Powerlan leaps into BPO with $12m deal

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Software vendor and services provider Powerlan has made its first big leap into business process outsourcing (BPO), forming a wholly-owned subsidiary to win a $12 million tender with OFM Investment Group.

Software vendor and services provider Powerlan has made its first big leap into business process outsourcing (BPO), forming a wholly-owned subsidiary to win a $12 million tender with OFM Investment Group.

Tomislav Matic, managing director and CEO of Powerlan, said the ASX-listed company's new subsidiary, FinancialBPO, had won a competitive tender to supply investment administration and client registry services -- using Powerlan's Garradin Portfolio software -- for three years to OFM, a property and mortgage fund company.

The deal was worth about $4 million a year, he said.

“Many clients or prospective clients have asked us to do [BPO] in the past, but we didn't [then] have the BPO management skills,” he said. “We learnt some painful lessons and so tread carefully.”

Matic said that FinancialBPO had been specifically spun off to target the OFM tender, but a Powerlan move to BPO had been planned for some time. “It was strategic,” he said.

Matic said the appointment of Byram Johnston -- who had “extensive experience” in commercialisation and large-scale BPO operations -- to the helm of FinancialBPO had provided that expertise, and Powerlan now felt confident to tackle the growing BPO market.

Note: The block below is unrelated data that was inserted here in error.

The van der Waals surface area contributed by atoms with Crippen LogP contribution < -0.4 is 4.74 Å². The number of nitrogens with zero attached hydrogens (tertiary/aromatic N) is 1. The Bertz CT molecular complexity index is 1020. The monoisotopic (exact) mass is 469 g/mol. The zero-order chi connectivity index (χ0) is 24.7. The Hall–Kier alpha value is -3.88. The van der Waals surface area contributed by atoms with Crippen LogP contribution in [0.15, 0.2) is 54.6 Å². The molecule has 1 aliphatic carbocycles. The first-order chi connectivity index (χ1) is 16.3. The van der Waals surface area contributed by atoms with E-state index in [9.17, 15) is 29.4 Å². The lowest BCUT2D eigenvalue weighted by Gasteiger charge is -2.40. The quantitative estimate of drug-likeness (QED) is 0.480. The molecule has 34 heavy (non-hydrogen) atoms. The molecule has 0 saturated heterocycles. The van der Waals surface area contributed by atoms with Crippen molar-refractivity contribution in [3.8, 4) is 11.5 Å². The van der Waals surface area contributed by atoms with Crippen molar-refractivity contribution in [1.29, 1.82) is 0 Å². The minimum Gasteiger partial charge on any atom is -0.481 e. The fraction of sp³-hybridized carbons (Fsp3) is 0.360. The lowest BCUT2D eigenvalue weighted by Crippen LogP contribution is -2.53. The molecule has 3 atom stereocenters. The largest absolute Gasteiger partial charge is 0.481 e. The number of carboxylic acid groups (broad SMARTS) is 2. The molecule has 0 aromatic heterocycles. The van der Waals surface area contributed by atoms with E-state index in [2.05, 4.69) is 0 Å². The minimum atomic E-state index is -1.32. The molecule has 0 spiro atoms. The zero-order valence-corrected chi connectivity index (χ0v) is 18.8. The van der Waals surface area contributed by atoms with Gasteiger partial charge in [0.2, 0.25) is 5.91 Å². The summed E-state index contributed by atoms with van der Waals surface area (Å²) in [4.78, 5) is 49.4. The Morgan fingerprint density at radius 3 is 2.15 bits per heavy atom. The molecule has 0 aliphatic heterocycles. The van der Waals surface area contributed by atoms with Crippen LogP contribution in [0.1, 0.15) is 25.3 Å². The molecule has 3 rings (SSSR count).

He said Johnston had worked in various senior BPO management roles such as at Accenture and EDS. “All sorts of interesting articles have been written about his background and he wanted to get into the financial BPO space,” Matic said.

Powerlan has hit headlines in recent times as it whittled its divisions down to six -- telecommunications operation support systems provider Clarity, FinancialBPO, Garradin, foreign exchange systems vendor IMX, Microsoft application update software provider Office Converter and managed security services provider (MSSP) Zento.

Matic said Powerlan had thought hard and decided that BPO was where it wanted to focus. Its executives had done a lot of negotiating to “tread carefully” in some new directions.

“This will succeed,” he said. “For the next 12 months [FinancialBPO] is going to be somewhere in the order of seven to 10 percent of our revenues.”

He conceded that Powerlan was a much smaller business than it had been but added that all six remaining divisions were profitable, especially with the big lift in BPO predicted this year by Gartner and other analysts.

Zento's MSSP expertise would also play a critical role in the OFM deal, helping to securely host the Garradin applications, he said.

OFM had been using Garradin software previously, but it was delivered by a third party that had decided to withdraw from the contract to focus on its core trustee-based activities.

Powerlan chairman Theo Baker said in his address to the company's AGM in November that Powerlan had improved its balance sheet “significantly” and was overcoming the “challenges” suffered in the 2001-02 financial year.

“Our revenue for the year was $71 million down from the previous year of $211 million, as a result of Powerlan exiting its low margin IT commodity businesses,” Baker said then.

“The profit after tax for the [2002-03] year was $2.5 million, compared to a loss of $142.4 million for the previous year.”

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